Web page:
"But blessed are your eyes, because they see, and your ears, because they hear. Amen, I say to you, many prophets and righteous people longed to see what you see but did not see it, and to hear what you hear but did not hear it.
"Hear then the parable of the sower. The seed sown on the path is the one who hears the word of the kingdom without understanding it, and the evil one comes and steals away what was sown in his heart. The seed sown on rocky ground is the one who hears the word and receives it at once with joy. But he has no root and lasts only for a time. When some tribulation or persecution comes because of the word, he immediately falls away. The seed sown among thorns is the one who hears the word, but then worldly anxiety and the lure of riches choke the word and it bears no fruit. But the seed sown on rich soil is the one who hears the word and understands it, who indeed bears fruit and yields a hundred or sixty or thirty-fold."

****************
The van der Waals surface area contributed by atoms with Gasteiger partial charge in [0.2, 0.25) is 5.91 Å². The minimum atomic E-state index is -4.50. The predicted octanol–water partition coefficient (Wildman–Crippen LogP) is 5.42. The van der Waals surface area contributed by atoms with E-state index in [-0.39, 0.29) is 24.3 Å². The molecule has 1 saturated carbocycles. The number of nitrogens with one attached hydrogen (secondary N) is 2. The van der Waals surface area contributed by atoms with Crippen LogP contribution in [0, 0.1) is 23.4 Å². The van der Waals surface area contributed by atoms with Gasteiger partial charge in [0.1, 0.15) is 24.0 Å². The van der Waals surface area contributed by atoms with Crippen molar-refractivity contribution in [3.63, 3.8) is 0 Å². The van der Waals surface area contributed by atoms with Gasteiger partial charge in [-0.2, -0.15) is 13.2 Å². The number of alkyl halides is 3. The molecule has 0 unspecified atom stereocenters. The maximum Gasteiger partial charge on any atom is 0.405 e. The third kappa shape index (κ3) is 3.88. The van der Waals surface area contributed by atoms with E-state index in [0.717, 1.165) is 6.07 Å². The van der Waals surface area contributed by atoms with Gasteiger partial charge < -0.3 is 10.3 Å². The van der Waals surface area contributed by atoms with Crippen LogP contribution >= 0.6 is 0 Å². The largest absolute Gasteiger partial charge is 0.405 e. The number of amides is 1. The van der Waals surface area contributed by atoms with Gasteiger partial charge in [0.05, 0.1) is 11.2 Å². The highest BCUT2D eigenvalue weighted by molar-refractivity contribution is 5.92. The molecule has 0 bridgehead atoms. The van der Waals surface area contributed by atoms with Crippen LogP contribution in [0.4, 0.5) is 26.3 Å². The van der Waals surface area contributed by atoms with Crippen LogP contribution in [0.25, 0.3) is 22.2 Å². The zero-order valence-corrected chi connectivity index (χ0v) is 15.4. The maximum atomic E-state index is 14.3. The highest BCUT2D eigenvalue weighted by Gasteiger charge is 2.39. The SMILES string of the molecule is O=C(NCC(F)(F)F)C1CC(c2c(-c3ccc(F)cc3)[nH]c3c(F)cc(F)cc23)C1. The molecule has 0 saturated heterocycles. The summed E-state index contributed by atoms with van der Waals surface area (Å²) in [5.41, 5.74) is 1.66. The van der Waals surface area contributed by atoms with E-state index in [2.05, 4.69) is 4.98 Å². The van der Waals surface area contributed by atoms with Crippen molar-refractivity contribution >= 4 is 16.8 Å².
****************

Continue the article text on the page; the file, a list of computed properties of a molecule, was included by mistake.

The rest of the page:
This past week, I celebrated my one month anniversary of priesthood. I don't think I'm going to keep doing this from month to month, though, but I have to say that other than saying Mass, celebrating the Sacrament of Penance is awesome. I'm always looking for more customers, so if you know of anyone who can use my services, please send them my way. I was with a priest friend a few years back and we were stopped by a police officer because my priest friend was speeding. As it turned out, the officer was the very guy who directs traffic out of father's church parking lot on Sundays. Both father and the officer were really embarrassed by the whole incident, so father said, "Look, Jim - you've got to do your job. Write me up." The officer replied, "Father, I can't give a priest a ticket - why don't you say three Hail Mary's, and we'll call it even. You're forgiven. Just be careful, ok?"
Onto more serious matters: